Roger Williams Park Zoo Condemns Trump Administration's Lift on Ban of Importing Elephant Trophies
“This is a very sad day for anybody who works with and understands African elephants,” says Roger Williams Park Zoo executive director Jeremy Goodman. “We know that 96 elephants a day are killed in the wild. Our zoo works with the Wildlife Conservation Society on its 96 Elephants campaign to halt the illegal ivory trade. Together with our partner Ivory Ella, we also support Save the Elephants to stop the senseless killing of the most majestic land giant on this planet. It is heartbreaking to know that in the past 25 years, the wild African elephant population has dropped from 1.6 million to fewer than 500,000.”
Goodman confirms that Roger Williams Park Zoo will continue to advocate against any move that will put disappearing wildlife at additional risk, despite the new ruling from U.S. Fish and Wildlife. In recent years, progress has been made against the illegal ivory trade with new legislation that is helping to save elephants. However, this ruling is a significant setback in preserving the species.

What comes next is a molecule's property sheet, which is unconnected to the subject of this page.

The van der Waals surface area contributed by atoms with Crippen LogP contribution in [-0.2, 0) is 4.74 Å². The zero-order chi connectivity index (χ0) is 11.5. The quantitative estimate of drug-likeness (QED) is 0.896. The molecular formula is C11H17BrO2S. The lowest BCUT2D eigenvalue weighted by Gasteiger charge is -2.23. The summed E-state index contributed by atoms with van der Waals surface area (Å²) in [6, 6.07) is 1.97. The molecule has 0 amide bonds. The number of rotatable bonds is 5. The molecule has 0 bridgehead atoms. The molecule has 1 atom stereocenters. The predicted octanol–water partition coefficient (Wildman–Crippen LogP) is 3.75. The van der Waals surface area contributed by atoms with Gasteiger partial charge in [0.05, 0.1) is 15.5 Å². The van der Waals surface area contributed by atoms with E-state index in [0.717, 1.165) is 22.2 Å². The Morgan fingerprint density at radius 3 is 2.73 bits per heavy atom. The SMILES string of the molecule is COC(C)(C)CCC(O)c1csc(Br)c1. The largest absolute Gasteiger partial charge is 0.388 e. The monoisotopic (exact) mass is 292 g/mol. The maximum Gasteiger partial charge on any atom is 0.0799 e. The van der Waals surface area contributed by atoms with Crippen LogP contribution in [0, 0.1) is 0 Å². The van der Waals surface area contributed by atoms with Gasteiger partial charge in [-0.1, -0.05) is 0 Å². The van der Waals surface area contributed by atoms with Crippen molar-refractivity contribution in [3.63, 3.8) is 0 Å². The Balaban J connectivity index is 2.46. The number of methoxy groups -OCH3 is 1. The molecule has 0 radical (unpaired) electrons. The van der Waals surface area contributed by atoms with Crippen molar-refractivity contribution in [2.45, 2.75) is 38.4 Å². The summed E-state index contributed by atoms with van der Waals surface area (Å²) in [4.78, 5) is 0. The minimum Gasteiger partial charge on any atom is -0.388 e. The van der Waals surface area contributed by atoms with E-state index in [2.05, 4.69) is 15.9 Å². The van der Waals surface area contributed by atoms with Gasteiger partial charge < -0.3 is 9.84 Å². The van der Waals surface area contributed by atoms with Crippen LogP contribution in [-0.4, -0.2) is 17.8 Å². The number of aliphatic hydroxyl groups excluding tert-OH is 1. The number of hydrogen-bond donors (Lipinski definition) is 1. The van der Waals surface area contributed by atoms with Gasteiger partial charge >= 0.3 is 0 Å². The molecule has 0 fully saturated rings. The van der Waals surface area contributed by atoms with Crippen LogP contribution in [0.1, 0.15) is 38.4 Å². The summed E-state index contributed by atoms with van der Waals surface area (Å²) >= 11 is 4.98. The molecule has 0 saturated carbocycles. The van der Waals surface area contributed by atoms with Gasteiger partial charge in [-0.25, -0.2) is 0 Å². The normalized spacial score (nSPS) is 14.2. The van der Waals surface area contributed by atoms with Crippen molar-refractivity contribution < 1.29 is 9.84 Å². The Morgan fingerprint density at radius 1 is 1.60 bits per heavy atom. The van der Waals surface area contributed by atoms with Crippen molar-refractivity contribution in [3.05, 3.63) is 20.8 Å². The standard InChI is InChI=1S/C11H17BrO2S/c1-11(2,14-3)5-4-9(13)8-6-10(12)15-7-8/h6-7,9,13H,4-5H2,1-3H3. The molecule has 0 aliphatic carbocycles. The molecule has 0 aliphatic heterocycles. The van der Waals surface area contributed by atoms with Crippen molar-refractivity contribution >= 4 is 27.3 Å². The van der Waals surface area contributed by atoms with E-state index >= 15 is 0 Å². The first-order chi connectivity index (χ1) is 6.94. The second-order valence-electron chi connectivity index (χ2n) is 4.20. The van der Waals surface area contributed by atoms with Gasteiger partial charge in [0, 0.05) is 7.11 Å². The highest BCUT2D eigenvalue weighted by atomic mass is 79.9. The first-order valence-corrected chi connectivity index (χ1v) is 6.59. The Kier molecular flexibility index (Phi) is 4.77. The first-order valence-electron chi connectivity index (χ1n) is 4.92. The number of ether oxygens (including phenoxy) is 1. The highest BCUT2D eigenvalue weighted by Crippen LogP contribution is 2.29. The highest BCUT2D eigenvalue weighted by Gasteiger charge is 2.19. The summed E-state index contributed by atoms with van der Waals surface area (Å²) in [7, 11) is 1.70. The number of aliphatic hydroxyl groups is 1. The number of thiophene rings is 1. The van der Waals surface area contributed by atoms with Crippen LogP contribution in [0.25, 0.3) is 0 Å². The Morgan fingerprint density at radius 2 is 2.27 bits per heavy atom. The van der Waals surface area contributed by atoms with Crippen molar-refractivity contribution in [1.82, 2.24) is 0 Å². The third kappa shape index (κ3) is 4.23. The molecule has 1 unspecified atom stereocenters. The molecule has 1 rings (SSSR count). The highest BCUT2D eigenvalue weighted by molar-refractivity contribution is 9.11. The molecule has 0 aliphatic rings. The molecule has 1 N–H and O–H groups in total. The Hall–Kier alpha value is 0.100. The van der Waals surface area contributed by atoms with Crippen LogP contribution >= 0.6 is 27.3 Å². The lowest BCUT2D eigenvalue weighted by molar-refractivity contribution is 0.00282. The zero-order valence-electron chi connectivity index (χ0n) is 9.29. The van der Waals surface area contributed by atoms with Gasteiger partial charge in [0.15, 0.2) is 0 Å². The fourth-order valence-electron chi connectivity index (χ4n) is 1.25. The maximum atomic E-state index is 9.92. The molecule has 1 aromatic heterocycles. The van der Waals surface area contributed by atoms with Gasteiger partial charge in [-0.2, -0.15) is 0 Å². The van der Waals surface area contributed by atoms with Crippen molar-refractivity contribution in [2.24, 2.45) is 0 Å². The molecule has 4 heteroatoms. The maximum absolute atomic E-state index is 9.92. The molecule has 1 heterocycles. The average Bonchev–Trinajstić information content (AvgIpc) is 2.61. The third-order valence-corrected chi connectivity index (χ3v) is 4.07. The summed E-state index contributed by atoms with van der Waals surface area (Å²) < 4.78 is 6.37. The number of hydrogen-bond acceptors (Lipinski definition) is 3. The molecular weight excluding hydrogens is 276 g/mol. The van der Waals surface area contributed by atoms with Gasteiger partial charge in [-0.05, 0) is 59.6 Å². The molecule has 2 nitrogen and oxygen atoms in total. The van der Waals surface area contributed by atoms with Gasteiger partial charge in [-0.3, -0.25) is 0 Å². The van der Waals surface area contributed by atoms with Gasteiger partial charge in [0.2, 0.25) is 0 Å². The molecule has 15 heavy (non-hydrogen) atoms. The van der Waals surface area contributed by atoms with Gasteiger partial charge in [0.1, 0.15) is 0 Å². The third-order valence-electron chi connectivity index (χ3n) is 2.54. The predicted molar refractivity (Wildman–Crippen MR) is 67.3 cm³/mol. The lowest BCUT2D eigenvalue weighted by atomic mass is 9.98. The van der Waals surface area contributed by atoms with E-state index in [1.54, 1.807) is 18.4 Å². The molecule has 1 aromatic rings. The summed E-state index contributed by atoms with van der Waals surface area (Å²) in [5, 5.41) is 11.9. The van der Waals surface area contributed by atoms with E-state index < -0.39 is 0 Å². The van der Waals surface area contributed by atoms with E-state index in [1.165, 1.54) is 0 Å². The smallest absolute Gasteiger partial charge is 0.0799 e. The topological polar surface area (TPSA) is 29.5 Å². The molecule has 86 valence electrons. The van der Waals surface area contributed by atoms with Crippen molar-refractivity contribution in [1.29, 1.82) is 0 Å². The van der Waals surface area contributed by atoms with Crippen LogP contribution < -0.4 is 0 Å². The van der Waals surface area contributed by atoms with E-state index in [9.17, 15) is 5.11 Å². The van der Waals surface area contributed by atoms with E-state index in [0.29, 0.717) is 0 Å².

Roger Williams Park Zoo is home to three adored African elephants, Alice, Ginny, and Kate. Goodman says that having these wonderful creatures at the Zoo brings people closer to nature, and makes it possible for Zoo staff to educate the public on elephant conservation issues.
Roger Williams Park Zoo, one of the oldest in the nation, is Rhode Island’s number one outdoor family and tourist attraction and is a leader in conservation efforts undertaken by a zoo of its size. The Zoo has received numerous awards for environmental education, and conservation work done locally and around the world, caring for species that without human intervention would face certain extinction. Roger Williams Park Zoo is supported and managed by the Rhode Island Zoological Society and is owned by the City of Providence.